Event Reviews

Farm Aid 2000

featuring Willie Nelson, John Mellencamp, Crosby, Stills, Nash, & Young, Neil Young, Barenaked Ladies, Travis Tritt, Alan Jackson, Sawyer Brown, Arlo Guthrie, North Mississippi Allstars, Shannon Curfman, Badi Assad Menagerie, Pat Green, Jimmy Sturr, Cowboy’s Nightmare, Trent Summar and the New Row Mob, and Chris DiCroce

Nissan Pavilion, Manassas, VA • September 17, 2000

For the tenth time in fifteen years, Willie Nelson, Neil Young, John Mellencamp and friends put on a benefit concert to raise funds for struggling family farmers. And if the fund raising aspect of the event was as successful as the music aspect, Farm Aid 2000 was a rousing success.

The daylong show got underway shortly after Noon with several brief performances by up and coming performers. They included folk-y Chris DiCroce, rambunctious honky-tonk outfit Trent Summar and the New Row Mob, and Dixie Chicks wannabes Cowboy’s Nightmare. Willie Nelson also made an early guest appearance joining Jimmy Sturr’s big band for a number.

The CMT-televised portion of the event kicked in a couple of hours later, with Nelson joining singer Pat Green and his band for “Mamas Don’t Let Your Babies Grow Up to Be Cowboys.” The mid-afternoon also included a performance by Brazil’s Badi Assad Menagerie, an unusual band that combined stellar guitar work, Bobby McFerrin-like mouth percussion and vocal improvisation.

Blues music was also well represented by a couple of rising star acts. Fifteen-year-old (!) Shannon Curfman underscored her unbelievably mature-sounding vocals with some solid guitar playing. And country-blues trio North Mississippi Allstars turned in an incendiary live set. The band is fronted by brothers Luther and Cody Dickinson, the sons of legendary Memphis producer Jim Dickinson.

Another highlight of the afternoon was an all too brief set by Arlo Guthrie. Accompanied by two of his children, Guthrie kicked off his set with a song written by his father, Woody, “Plane Wreck At Los Gatos (Deportees).” He also took on “City of New Orleans” and “Coming Into Los Angeles,” a song about drug smuggling that he prefaced by expressing his support for decriminalizing marijuana. The comments took on an ironic subtext, though, because of the strong police presence at the venue, which probably made partaking of illegal substances a difficult (but not impossible, as it turned out) challenge.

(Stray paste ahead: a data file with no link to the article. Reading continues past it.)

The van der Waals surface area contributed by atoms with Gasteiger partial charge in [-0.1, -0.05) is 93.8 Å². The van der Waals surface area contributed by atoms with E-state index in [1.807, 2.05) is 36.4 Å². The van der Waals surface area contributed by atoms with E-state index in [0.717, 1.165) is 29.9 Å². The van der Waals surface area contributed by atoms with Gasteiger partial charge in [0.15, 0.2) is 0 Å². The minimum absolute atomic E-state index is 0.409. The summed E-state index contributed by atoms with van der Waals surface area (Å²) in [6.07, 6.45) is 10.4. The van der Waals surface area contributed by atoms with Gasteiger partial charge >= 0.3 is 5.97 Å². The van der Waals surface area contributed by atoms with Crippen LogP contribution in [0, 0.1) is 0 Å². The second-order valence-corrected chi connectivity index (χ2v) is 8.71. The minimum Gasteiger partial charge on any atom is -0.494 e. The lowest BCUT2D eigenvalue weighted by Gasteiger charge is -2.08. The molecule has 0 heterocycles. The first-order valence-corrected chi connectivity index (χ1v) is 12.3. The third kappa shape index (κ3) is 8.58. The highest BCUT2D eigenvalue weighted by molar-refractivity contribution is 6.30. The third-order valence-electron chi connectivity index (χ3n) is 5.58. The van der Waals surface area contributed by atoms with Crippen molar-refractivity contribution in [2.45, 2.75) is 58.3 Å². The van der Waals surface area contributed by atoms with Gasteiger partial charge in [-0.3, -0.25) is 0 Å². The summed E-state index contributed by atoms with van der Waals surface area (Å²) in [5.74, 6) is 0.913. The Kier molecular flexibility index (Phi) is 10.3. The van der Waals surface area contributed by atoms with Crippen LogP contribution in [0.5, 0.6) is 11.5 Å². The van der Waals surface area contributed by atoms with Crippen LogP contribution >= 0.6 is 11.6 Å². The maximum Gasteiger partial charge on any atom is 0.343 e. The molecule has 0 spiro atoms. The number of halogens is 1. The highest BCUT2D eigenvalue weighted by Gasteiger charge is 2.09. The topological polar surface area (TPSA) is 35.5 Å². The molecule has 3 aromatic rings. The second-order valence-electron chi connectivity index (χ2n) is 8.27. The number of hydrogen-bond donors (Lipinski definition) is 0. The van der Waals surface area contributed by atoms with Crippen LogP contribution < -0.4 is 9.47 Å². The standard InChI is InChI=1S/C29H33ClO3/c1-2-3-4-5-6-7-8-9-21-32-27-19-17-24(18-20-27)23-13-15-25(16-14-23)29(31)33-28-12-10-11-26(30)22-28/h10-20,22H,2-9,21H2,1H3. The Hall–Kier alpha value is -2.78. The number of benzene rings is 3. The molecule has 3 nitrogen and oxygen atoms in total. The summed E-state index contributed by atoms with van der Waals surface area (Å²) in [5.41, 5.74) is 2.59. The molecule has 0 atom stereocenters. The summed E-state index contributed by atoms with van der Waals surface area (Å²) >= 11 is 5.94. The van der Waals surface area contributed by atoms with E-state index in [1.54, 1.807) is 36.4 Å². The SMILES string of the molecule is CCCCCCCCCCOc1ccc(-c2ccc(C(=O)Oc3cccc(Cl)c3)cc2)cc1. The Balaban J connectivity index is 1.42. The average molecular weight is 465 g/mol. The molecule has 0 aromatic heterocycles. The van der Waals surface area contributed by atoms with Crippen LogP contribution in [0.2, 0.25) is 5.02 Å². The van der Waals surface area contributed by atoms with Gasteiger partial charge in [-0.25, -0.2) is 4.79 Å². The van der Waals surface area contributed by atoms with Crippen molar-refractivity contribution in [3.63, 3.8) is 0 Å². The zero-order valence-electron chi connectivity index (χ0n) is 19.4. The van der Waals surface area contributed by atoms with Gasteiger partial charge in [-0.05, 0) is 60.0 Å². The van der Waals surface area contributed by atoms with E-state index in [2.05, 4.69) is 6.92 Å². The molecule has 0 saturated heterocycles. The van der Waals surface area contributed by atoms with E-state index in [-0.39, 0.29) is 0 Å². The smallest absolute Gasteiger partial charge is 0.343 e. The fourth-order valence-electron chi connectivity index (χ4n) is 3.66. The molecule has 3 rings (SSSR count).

Speaking of the evil weed, a booth selling hemp products set up at the venue offered hemp clothing and accessories. My girlfriend and I decided that you’ll know when hemp goes legit as a fabric when they start including a hemp setting on irons. Then they’ll start making those hemp/rayon blends. I wouldn’t smoke that rayon, though. That’s some really nasty weed. We’re thinking of mass producing bumper stickers that say “Hemp – Ironize It.” Of course, all of this was really hilarious while we were catching a contact buzz from the guys next to us smoking their, er, hemp.

The late afternoon was taken up mostly with mainstream country superstar acts like Sawyer Brown, Travis Tritt, and Alan Jackson. Sawyer Brown turned in one of the more energetic sets of the day, incorporating covers of “Six Days on the Road” and “Taking Care of Business” along with their own big hit “Some Girls Do.” Singer Mark Miller tirelessly worked the crowd in his red pants and lime green shirt, and kicked the show up a notch.